August 22, 2016
It is hard being an Orioles fan right now but as you dear blog readers know I have been loyal to a fault since 1970.
I guess we've reached a certain point in this summer slide where we have to say without sarcasm that Sunday’s rain-delayed 5-3 loss to Houston was respectable (after giving up 27 runs in the prior two games). There is enough time to straighten the ship but a schedule of facing contenders doesn’t get any easier.
“To be the best you have to beat the best” is a mantra that Branch Rickey and all winning sports leaders have invoked. So tough schedules have never been an excuse for bad play.
Neither have easy schedules been an excuse for coasting into the playoffs. How well I remember Earl Weaver going ballistic when a writer would say, “If you play only .500 ball the rest of the way, the opposition must play over .750.”
Earl would growl, “Are you telling me we are going to lose half our games?!”
It is up to a genuine contender to play like a champion regardless of the teams on the other side of the ball. And since before the All-Star Game, the O’s have played sub-.500 ball.
The lack of depth in the farm system -- from starting pitching to speedy guys who can manufacture runs -- lies at the heart of the problem. The loss of fleet rookie outfielder Joey Rickard to a hand injury has really been a major blow.
I was at the game at Yankee Stadium a month ago when I heard the thudding sound of his hand colliding with the hard auxiliary scoreboard in right field. Rickard’s broken finger has not sufficiently healed and he won’t be ready to play until sometime in September.
Still, it is too early to throw in the towel on 2016. The O’s remain only two lost games behind Toronto and Boston, but clearly the confidence from leading the AL East for much of the season has been shattered. Someone on the starting pitching staff must step up with a deep effort to allow so-far-perfect closer Zach Britton to work his late game magic.
CONCLUDING BASEBALL THOUGHTS:
**There must be a rule passed in the off-season to place a limit on how long a replay challenge can take. Three minutes might even be too long. You can split hairs on different camera angles, but the cost of disrupting the flow of the game is too great.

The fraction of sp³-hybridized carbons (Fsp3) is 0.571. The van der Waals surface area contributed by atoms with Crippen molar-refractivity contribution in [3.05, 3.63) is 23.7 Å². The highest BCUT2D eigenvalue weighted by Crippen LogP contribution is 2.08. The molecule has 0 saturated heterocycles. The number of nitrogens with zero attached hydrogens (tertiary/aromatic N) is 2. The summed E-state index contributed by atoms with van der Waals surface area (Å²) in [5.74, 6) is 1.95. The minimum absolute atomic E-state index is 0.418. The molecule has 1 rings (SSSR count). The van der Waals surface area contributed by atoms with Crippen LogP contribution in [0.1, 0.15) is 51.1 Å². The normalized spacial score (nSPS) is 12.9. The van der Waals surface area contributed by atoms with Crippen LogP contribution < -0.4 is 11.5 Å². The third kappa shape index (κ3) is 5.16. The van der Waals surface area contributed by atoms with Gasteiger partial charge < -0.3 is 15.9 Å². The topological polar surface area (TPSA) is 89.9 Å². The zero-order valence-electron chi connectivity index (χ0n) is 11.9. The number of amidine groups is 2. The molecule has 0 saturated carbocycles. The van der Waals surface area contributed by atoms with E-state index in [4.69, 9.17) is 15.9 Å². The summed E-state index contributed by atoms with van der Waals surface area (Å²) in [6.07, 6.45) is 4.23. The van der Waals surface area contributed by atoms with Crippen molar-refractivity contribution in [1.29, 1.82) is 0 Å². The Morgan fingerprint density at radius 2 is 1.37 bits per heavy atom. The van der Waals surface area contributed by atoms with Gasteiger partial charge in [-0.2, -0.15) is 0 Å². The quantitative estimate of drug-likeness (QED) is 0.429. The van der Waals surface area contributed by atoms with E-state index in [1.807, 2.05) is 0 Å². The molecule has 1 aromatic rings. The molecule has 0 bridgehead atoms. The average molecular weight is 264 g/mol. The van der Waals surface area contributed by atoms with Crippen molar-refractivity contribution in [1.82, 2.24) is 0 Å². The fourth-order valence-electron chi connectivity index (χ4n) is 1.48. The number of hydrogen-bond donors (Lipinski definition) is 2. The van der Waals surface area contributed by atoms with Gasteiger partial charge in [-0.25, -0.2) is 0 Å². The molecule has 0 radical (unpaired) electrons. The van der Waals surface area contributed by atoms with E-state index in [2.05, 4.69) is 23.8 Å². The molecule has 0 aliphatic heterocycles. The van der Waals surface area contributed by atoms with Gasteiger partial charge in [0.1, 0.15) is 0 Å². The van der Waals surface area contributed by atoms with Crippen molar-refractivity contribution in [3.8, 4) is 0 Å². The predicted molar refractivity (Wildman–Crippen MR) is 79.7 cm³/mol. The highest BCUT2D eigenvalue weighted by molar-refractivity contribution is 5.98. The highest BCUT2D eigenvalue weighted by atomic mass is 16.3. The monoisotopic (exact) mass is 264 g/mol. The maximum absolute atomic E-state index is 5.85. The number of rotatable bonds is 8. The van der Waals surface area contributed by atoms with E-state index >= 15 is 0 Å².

Here's a good question to ask in all walks of life these days:
“ISN'T IT BETTER TO BE VAGUELY RIGHT THAN PRECISELY WRONG?'
**I see where it is becoming fashionable again to criticize baseball for being too slow a game for the instant gratification of today's age. I beg to differ.
From my vantage point, baseball doesn’t need a clock between pitches. It needs some courage from leadership to stop batters from adjusting batting gloves after every pitch, and to limit the number of visits of catchers to the pitcher to one per AB or maybe only a few per inning.
Then the natural flow of the game could proceed the way it was intended.
**How about the response of Philadelphia Phillies fans to the return of Chase Utley in a Los Angeles Dodgers uniform? He received a standing ovation before his first at-bat, something he admitted he was looking forward to. He received more ovations after hitting two home runs, including a grand-slam.
The emotional bonds between fans and players run very deep, even after a hero has been traded. Utley was a mainstay on the Phillies teams that won 2008-09 pennants and the 2008 World Series. His three-word victory speech at the 2008 parade, “World F----n’ Champs,” won’t ever be forgotten in Philadelphia.
Though New York Mets fans have a far more negative view of Utley for his hard injury-causing slide into Ruben Tejada in last year’s N.L. playoffs, there is no doubt that the Southern California native has always played the game very hard.
Philly fans’ warm reaction to Utley’s return reminded me of something baseball’s first forgotten late 19th century labor hero John Montgomery Ward once said: “Without sentiment baseball would be a very empty game.”
That’s all for now. As the song goes, “See you in September.” And always remember:
“Take it easy but take it.”
August 14, 2016
A little googling has turned up the origin of the phrase “dog days”. It comes from the ancient Greeks who coined the term for the period from early July to mid-August when Sirius, the so-called dog star, rose just before the sun.
Dog days in baseball are obvious because players are dragging from the (more…)